After Gregory left the conference room, Hersh remained seated at the table. The beta Medley headset was on the table before him, its sharp black plastic mirrored in the reflection of the table’s glass surface. Hersh told himself he was not going to put on the headset. He checked his phone for new messages, and then he put his phone in his pocket without responding. Though he was not looking at the headset, its presence weighed on him. With sweat gathering in his armpits, he picked up the headset and slipped it over his forehead. The pressure of the elastic grip was familiar, and he felt a rush of recognition when the fans began pushing air around his scalp. He activated Medley and watched the loading screen with an apprehension bordering on violent illness.
The first thing he saw was a home movie, one made with one of the VHS camcorders that became widespread in the 1990s. It was a view of a suburban parking lot on an overcast day. A young white man, maybe seventeen years old, was standing on top of a car. The car was driven by another boy. Both of them were laughing. The car was moving through the parking lot, the boy riding it like a surfboard. When the car turned, the boy’s feet were in the wrong position to compensate for the momentum. He gained speed as his body fell, his hands groping uselessly in the air, until his head connected with the smooth rim of a dumpster, jolting his stunned torso.
Hersh ripped the headset from his face before the boy’s dead body could ragdoll any further. He took deep panicked breaths. The room vibrated around him. For weeks he had seen nothing but videos of violent death on Medley. It came in many forms: car crashes, industrial accidents, gunfights, beheadings, torture killings. The pulpy sounds of flesh being ripped open and the shrill screams of the dying had become familiar to him. He tried stopping when the videos played, and he’d tried waiting through them. Nothing worked. It was the only category of clip that Medley would queue up for him.
When he had composed himself enough to walk past his secretary, he did so without acknowledging him. Once he was alone in his office, he called the Medley headquarters and asked for Carroll.
“Hersh, how are you?” Carroll’s voice was warm.
“Not well. Medley is broken.”
“I can have a tech over tomorrow with a new headset.”
“It’s not the headset, Carroll. I need you to look at my account or I’ll be withdrawing my assets.”
Carroll arrived at his office a few hours later. It took some time to confirm that there was nothing wrong with the headset that Hersh had been using, though he was given a replacement for good measure. Hersh noted that when he described the issue to Carroll, the young woman who was one of the three founders of Medley, she did not seem surprised. She pulled up Hersh’s account and sifted through his data.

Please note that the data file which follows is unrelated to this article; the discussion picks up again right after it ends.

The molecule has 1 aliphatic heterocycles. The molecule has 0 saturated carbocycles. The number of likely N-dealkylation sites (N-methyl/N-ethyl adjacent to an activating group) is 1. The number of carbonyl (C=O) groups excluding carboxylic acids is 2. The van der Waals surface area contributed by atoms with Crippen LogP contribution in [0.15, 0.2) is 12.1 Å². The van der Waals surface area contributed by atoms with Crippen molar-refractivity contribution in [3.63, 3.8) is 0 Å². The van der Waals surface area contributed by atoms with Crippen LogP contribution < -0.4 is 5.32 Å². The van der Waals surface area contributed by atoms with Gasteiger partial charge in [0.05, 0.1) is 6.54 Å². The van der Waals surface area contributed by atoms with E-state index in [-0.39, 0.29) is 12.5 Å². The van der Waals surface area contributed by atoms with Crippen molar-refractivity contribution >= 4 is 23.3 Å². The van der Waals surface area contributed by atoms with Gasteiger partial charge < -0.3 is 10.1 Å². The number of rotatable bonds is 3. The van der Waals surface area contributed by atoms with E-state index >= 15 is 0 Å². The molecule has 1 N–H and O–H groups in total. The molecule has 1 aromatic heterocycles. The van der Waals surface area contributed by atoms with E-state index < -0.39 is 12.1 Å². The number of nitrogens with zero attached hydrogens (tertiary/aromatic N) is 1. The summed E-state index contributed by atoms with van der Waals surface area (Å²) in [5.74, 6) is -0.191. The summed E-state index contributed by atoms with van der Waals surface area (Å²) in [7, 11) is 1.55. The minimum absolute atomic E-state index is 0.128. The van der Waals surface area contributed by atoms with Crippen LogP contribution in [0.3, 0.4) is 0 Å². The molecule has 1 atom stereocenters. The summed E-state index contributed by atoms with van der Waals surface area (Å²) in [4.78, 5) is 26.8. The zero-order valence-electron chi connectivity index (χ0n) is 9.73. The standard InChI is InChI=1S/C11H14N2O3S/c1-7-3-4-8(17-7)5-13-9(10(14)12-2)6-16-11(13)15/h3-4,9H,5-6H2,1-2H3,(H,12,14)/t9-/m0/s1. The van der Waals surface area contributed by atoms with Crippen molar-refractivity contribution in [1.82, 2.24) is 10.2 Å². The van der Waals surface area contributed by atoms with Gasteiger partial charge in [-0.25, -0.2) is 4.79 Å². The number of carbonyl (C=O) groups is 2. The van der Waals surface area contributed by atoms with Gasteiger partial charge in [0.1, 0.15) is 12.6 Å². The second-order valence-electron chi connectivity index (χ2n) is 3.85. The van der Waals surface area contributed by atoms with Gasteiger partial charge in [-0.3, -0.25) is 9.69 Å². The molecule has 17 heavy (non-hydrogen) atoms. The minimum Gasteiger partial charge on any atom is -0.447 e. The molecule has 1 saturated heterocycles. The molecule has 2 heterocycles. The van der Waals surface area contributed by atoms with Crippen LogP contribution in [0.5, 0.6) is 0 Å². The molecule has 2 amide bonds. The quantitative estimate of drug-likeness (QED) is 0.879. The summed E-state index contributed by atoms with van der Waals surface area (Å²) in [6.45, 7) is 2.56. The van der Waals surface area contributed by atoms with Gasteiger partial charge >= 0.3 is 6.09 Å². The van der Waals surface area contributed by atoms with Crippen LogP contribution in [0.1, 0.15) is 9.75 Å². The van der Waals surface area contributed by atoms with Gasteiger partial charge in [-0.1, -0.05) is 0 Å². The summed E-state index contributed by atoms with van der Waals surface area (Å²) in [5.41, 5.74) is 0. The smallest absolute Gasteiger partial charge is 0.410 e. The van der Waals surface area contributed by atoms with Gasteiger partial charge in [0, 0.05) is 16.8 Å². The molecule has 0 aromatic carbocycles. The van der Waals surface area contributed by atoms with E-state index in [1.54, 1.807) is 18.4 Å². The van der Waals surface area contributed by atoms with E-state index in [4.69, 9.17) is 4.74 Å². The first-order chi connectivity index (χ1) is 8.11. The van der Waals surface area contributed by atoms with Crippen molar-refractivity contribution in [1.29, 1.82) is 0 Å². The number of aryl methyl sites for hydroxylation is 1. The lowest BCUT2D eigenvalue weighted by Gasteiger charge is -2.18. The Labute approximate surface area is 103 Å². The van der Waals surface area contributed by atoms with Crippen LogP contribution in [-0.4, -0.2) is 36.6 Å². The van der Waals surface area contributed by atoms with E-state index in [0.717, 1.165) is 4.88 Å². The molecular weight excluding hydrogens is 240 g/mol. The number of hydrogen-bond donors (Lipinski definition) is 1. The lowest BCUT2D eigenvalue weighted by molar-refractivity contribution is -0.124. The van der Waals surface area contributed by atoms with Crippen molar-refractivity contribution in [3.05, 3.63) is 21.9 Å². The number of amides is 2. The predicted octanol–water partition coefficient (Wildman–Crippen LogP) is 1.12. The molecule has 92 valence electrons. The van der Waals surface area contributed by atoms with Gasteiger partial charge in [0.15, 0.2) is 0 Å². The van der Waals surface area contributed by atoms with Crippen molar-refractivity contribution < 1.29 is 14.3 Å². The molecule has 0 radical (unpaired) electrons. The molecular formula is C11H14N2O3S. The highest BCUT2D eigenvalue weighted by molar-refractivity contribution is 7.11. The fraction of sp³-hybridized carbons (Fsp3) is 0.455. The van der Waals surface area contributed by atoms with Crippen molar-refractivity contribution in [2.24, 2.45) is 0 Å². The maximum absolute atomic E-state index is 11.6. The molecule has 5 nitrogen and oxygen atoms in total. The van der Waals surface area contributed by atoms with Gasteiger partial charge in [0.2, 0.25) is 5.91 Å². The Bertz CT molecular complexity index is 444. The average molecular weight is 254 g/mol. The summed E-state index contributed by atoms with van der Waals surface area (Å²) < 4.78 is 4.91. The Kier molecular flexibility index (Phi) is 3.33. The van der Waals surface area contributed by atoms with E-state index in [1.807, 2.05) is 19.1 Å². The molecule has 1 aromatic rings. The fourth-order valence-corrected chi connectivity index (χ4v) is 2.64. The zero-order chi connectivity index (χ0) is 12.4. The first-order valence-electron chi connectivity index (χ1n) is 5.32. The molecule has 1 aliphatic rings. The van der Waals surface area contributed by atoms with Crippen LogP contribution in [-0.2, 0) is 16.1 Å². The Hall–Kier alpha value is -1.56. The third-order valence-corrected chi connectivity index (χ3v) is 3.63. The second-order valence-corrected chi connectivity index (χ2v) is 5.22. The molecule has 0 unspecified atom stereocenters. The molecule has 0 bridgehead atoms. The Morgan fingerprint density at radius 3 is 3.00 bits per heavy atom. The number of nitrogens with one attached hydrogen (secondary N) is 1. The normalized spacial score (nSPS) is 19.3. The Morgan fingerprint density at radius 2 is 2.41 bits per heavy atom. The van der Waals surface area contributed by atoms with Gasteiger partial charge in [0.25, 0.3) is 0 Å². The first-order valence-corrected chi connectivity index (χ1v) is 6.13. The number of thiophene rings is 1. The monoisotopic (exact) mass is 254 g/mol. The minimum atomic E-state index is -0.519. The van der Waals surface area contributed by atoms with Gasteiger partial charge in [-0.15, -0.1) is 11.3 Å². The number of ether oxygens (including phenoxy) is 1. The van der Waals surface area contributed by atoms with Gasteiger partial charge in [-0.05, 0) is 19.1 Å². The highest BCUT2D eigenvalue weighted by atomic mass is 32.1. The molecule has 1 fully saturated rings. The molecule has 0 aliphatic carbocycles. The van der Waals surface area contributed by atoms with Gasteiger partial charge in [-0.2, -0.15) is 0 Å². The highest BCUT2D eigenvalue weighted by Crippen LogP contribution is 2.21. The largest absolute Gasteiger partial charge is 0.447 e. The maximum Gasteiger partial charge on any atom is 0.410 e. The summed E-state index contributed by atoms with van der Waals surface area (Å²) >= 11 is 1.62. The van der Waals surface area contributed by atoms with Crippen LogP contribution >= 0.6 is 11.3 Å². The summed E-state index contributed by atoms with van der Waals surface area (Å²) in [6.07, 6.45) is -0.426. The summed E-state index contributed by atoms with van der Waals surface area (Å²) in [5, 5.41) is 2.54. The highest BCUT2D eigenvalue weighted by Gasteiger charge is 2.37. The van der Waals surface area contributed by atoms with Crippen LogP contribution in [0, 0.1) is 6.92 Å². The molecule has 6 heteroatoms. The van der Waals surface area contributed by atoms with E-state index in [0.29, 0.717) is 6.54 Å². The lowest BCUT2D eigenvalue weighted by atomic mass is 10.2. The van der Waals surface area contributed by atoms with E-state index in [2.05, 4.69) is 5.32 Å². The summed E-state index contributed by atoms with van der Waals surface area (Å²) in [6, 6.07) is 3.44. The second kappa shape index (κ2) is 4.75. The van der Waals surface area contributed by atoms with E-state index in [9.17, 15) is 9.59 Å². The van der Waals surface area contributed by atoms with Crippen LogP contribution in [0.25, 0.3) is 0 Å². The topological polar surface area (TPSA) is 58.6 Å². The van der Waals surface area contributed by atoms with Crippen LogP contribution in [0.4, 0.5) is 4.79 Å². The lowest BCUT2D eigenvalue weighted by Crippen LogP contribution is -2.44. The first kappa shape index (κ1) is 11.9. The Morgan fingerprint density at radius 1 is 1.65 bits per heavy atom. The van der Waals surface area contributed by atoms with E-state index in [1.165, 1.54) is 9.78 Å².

“It looks like you’re in a generally Mathiason matrix with a touch of Elsworth.” Clark Mathiason was one of the other two founders. Elsworth was Carroll’s last name. “The algorithm was honed by the three of us spending months watching Medley, so we can still make out the shadows of our preferences in the user profiles. Your profile is most closely aligned with Mathiason’s. There’s actually been some fascinating studies done about what personality traits the three matrices correspond to…” Carroll was staring at her screen and seemed to have little interest in what she was saying.
“Carroll, what happened to my account?”
She was reluctant to look at him. “I’ll be honest with you, we don’t understand the algorithm. There are over twenty thousand core variables, more in the raw data matrix. We don’t know why some people get into a rekt loop…”
Hersh leaned forward. “This has happened before?”
Carroll shut her laptop. “Company policy is to tell anyone who is disturbed by what they see to stop using Medley and seek psychiatric help.”
“That’s what you’re going to say when Medley goes on the market and thousands of people start seeing death porn? Why can’t you just filter it out?”
She frowned. “We haven’t found a way to filter the results without distorting the algorithm. If you log out every time you see a clip of someone dying, the system should eventually correct itself and stop showing you those videos.”
“Carroll, I’ve obviously tried that. But these things I’m seeing, they’re horrible. Maybe some people could shrug it off. Maybe some people even like seeing these things. But I’ve been struggling with anxiety for years. I’m going to remember these videos for the rest of my life. Do you have any idea what it’s like to look at your family and imagine them dying? To imagine yourself being tortured to death?”
Carroll’s face twisted. She seemed to be calculating the least direct way to say something unpleasant. “So you’ve dealt with anxiety in the past?”
Hersh chased Carroll out of his office, his voice raised like he was reprimanding one of his daughters.